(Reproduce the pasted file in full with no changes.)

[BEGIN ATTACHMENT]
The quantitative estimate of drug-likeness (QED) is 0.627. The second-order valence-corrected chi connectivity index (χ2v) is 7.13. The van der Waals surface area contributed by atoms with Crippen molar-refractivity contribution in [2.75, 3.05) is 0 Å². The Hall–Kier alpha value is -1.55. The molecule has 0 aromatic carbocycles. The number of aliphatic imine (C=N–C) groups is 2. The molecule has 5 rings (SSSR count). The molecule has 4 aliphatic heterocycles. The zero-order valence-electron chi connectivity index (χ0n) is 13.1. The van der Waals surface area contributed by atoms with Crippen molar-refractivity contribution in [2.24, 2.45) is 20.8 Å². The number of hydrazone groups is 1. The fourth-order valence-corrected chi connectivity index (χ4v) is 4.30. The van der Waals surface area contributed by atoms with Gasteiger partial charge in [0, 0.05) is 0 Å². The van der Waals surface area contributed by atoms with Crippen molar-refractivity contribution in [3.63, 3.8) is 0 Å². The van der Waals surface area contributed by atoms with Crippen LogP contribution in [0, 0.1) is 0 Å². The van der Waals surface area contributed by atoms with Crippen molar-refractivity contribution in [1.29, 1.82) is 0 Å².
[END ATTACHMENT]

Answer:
The quantitative estimate of drug-likeness (QED) is 0.627. The second-order valence-corrected chi connectivity index (χ2v) is 7.13. The van der Waals surface area contributed by atoms with Crippen molar-refractivity contribution in [2.75, 3.05) is 0 Å². The Hall–Kier alpha value is -1.55. The molecule has 0 aromatic carbocycles. The number of aliphatic imine (C=N–C) groups is 2. The molecule has 5 rings (SSSR count). The molecule has 4 aliphatic heterocycles. The zero-order valence-electron chi connectivity index (χ0n) is 13.1. The van der Waals surface area contributed by atoms with Crippen molar-refractivity contribution in [2.24, 2.45) is 20.8 Å². The number of hydrazone groups is 1. The fourth-order valence-corrected chi connectivity index (χ4v) is 4.30. The van der Waals surface area contributed by atoms with Gasteiger partial charge in [0, 0.05) is 0 Å². The van der Waals surface area contributed by atoms with Crippen molar-refractivity contribution in [3.63, 3.8) is 0 Å². The van der Waals surface area contributed by atoms with Crippen LogP contribution in [0, 0.1) is 0 Å². The van der Waals surface area contributed by atoms with Crippen molar-refractivity contribution in [1.29, 1.82) is 0 Å².